It’s week 1 and I’ve worn three me-made or refashioned items this week. I’ve really been surprised at how easy it has been to, well, just get on and wear my creations. Outfit 3 consists of one of my sewing attempts from last year. I have made two tops from this pattern and I’ve been very pleased with them both. The other was made earlier this year and I wrote about it here.
As promised a few thoughts on this week’s experience, on the theme of being self-conscious.
I’m always worrying that when I leave the house in a me-made item that everyone can tell. Somehow to me, me-made clothes look different.
I remember my Mum, an accomplished seamstress, had a few skirts that she used to wear for work. A couple of skirts she’d made and a couple of cheap ones she’d bought. From time to time she was complemented on one of the cheap skirts and although she agreed that she liked the fabric’s design, she could never quite see why this skirt was always the one that people seemed to like and the ones she’d made were never commented on.
I think part of this may be that people are very unused to seeing custom-made clothes. I do think they look different – mass-produced clothing is made to a budget and cuts will be made to fabric quality and to the fullness of the garment. A home sewer hasn’t got those constraints and can use better quality fabric and use more of it!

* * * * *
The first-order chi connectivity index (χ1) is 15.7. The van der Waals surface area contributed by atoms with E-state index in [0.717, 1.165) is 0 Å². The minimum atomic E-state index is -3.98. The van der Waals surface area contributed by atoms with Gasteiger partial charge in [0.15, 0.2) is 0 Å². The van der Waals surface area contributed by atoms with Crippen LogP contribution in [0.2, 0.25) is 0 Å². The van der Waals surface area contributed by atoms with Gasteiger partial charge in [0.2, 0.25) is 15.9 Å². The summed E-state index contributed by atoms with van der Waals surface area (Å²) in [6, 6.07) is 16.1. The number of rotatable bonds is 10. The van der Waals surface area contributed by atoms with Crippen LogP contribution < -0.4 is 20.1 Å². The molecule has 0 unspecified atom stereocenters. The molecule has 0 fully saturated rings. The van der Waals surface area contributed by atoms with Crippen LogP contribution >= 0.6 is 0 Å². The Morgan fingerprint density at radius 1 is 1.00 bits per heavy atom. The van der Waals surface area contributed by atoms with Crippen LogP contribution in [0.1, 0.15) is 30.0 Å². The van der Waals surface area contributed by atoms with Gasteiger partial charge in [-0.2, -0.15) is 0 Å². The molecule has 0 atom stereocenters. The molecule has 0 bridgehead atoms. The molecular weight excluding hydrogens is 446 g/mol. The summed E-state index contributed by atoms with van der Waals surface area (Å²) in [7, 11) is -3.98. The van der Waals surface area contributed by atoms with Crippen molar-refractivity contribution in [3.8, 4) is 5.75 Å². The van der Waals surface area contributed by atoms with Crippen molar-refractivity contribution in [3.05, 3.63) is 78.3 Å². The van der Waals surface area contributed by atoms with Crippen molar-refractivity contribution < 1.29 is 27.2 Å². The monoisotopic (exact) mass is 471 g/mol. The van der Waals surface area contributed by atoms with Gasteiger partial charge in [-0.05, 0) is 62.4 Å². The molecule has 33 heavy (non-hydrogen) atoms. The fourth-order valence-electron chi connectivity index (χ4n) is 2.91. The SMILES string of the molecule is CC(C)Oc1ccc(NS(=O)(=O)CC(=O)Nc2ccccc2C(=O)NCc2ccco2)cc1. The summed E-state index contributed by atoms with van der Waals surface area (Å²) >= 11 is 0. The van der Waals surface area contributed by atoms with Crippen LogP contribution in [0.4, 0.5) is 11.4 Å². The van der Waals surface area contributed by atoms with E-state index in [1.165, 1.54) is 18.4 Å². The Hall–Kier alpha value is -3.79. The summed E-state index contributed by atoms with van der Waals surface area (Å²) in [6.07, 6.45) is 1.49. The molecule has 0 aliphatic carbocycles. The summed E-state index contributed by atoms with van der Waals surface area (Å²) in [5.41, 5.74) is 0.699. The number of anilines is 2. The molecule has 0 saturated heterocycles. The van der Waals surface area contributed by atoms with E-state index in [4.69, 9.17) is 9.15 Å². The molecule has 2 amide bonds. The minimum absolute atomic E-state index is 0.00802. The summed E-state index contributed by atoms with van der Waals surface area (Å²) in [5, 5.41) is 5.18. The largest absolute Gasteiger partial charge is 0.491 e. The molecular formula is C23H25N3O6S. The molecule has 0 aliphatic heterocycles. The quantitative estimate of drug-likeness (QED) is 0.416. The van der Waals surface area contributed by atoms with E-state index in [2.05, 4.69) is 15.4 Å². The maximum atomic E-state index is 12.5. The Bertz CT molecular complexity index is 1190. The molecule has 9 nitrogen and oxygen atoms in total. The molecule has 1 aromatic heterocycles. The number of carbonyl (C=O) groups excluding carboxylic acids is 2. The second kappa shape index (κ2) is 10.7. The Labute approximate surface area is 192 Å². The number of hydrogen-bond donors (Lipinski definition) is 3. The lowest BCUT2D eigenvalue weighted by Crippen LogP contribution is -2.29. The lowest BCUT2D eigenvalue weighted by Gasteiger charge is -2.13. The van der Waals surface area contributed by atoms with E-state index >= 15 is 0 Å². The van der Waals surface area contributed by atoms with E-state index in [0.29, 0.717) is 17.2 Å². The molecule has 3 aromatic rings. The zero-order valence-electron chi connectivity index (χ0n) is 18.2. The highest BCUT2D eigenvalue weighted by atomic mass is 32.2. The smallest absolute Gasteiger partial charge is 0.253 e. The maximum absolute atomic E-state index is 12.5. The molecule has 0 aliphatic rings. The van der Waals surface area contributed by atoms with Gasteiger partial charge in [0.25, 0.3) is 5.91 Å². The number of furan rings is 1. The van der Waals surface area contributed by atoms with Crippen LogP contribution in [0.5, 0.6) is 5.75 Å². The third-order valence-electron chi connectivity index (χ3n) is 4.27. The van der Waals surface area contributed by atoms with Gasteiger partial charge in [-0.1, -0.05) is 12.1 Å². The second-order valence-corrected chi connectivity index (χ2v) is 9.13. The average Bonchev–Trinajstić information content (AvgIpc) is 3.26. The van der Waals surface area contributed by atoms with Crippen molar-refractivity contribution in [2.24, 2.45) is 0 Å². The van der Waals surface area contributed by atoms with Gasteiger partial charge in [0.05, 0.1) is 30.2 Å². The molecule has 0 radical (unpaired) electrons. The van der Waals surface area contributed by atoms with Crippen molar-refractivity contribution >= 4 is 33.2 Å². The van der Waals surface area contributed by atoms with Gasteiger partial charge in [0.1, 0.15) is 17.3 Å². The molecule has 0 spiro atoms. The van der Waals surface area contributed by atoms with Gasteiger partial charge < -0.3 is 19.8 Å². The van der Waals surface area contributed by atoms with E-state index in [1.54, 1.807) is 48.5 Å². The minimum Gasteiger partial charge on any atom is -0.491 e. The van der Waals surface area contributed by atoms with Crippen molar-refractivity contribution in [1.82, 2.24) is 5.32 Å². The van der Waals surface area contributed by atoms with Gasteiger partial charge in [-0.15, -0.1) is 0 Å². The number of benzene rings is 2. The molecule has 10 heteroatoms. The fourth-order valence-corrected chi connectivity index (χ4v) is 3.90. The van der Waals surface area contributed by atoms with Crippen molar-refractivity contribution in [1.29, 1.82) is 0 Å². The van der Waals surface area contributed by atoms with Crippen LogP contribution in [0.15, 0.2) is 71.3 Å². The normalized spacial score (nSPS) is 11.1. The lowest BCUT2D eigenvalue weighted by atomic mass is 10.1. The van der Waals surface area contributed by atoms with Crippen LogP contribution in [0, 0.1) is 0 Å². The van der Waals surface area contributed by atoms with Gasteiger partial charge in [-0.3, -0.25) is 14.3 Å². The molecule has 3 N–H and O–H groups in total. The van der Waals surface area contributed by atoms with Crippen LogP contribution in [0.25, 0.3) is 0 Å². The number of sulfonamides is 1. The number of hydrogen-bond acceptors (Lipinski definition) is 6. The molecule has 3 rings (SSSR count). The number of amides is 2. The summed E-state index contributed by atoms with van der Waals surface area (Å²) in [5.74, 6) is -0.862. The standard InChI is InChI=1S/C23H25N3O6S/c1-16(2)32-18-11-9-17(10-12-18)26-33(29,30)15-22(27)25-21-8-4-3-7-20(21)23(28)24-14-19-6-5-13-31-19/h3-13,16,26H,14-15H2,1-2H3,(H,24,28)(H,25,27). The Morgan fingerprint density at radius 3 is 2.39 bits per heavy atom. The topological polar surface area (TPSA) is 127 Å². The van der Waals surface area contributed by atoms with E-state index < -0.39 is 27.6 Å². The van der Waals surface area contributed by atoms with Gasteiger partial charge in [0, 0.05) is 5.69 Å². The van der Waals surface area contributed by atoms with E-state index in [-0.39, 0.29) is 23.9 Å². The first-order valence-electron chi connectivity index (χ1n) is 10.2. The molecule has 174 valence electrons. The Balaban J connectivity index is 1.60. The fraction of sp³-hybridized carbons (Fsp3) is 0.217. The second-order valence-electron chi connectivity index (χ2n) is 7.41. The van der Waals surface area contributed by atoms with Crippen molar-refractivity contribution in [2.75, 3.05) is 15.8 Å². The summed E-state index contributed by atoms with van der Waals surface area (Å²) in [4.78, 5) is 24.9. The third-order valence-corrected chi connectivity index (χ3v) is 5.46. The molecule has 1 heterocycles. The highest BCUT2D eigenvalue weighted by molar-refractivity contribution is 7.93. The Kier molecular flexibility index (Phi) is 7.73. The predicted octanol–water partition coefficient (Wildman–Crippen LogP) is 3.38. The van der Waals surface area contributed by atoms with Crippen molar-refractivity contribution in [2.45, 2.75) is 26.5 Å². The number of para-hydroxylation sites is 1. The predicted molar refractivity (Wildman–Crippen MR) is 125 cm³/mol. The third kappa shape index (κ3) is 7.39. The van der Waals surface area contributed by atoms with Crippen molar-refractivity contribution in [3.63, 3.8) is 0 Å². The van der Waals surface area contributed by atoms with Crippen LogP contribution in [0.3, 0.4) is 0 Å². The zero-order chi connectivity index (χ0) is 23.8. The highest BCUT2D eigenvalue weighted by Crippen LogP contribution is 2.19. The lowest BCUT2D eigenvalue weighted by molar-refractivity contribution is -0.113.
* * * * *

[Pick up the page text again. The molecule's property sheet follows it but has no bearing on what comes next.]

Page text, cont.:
It’s this experience of the “difference” in my clothing that makes me a little nervous about wearing it. I don’t wish to look “odd”, but would be quite happy to accept complements! Very few people know that I sew my own clothes and certainly no-one at work. I think that just wearing something to work that I’ve made and no-one making a comment means that the clothes have “passed the test”; they look fine. To be honest, I can’t really expect more, since I work in a male-dominated environment and they generally wouldn’t comment on anyone’s dress-sense anyway!
On top of this, when you’ve made something yourself the tendency is to see the flaws (and the agony of making it) more than the actual final garment. I know that other people can’t see this, but I find it difficult to put that feeling aside.